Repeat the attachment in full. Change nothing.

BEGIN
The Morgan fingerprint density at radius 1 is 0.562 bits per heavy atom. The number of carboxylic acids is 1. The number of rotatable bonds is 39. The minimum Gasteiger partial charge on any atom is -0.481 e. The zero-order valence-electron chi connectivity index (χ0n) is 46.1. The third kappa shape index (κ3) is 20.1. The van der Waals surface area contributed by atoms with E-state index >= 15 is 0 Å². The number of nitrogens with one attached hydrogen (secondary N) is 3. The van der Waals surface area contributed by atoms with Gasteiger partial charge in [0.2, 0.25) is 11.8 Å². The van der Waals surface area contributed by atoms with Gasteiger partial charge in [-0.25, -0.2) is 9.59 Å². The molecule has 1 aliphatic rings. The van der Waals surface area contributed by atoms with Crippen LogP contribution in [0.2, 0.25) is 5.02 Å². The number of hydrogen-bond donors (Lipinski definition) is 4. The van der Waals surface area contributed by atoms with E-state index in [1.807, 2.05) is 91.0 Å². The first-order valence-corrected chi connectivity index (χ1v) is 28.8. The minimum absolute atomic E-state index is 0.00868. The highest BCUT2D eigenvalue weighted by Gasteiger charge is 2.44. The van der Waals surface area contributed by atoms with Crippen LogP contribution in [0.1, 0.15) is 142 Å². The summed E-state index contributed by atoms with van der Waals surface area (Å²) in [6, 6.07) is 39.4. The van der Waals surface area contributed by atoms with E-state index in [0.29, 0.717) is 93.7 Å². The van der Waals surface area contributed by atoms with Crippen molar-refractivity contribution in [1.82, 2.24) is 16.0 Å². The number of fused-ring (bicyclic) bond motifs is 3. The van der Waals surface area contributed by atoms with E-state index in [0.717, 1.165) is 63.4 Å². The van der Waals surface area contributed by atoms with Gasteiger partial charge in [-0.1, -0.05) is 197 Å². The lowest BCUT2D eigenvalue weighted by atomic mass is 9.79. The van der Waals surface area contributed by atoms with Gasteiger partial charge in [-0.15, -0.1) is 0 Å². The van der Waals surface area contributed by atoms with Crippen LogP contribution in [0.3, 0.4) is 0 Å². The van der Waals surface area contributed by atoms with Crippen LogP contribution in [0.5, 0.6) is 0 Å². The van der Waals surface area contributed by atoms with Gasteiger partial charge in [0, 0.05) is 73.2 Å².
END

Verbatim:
The Morgan fingerprint density at radius 1 is 0.562 bits per heavy atom. The number of carboxylic acids is 1. The number of rotatable bonds is 39. The minimum Gasteiger partial charge on any atom is -0.481 e. The zero-order valence-electron chi connectivity index (χ0n) is 46.1. The third kappa shape index (κ3) is 20.1. The van der Waals surface area contributed by atoms with E-state index >= 15 is 0 Å². The number of nitrogens with one attached hydrogen (secondary N) is 3. The van der Waals surface area contributed by atoms with Gasteiger partial charge in [0.2, 0.25) is 11.8 Å². The van der Waals surface area contributed by atoms with Gasteiger partial charge in [-0.25, -0.2) is 9.59 Å². The molecule has 1 aliphatic rings. The van der Waals surface area contributed by atoms with Crippen LogP contribution in [0.2, 0.25) is 5.02 Å². The number of hydrogen-bond donors (Lipinski definition) is 4. The van der Waals surface area contributed by atoms with E-state index in [1.807, 2.05) is 91.0 Å². The first-order valence-corrected chi connectivity index (χ1v) is 28.8. The minimum absolute atomic E-state index is 0.00868. The highest BCUT2D eigenvalue weighted by Gasteiger charge is 2.44. The van der Waals surface area contributed by atoms with Crippen LogP contribution in [0.1, 0.15) is 142 Å². The summed E-state index contributed by atoms with van der Waals surface area (Å²) in [6, 6.07) is 39.4. The van der Waals surface area contributed by atoms with E-state index in [0.29, 0.717) is 93.7 Å². The van der Waals surface area contributed by atoms with Crippen molar-refractivity contribution in [1.82, 2.24) is 16.0 Å². The number of fused-ring (bicyclic) bond motifs is 3. The van der Waals surface area contributed by atoms with E-state index in [0.717, 1.165) is 63.4 Å². The van der Waals surface area contributed by atoms with Gasteiger partial charge in [-0.1, -0.05) is 197 Å². The lowest BCUT2D eigenvalue weighted by atomic mass is 9.79. The van der Waals surface area contributed by atoms with Gasteiger partial charge in [-0.15, -0.1) is 0 Å². The van der Waals surface area contributed by atoms with Crippen LogP contribution in [0.3, 0.4) is 0 Å². The van der Waals surface area contributed by atoms with Crippen LogP contribution in [0.5, 0.6) is 0 Å². The van der Waals surface area contributed by atoms with Gasteiger partial charge in [0, 0.05) is 73.2 Å².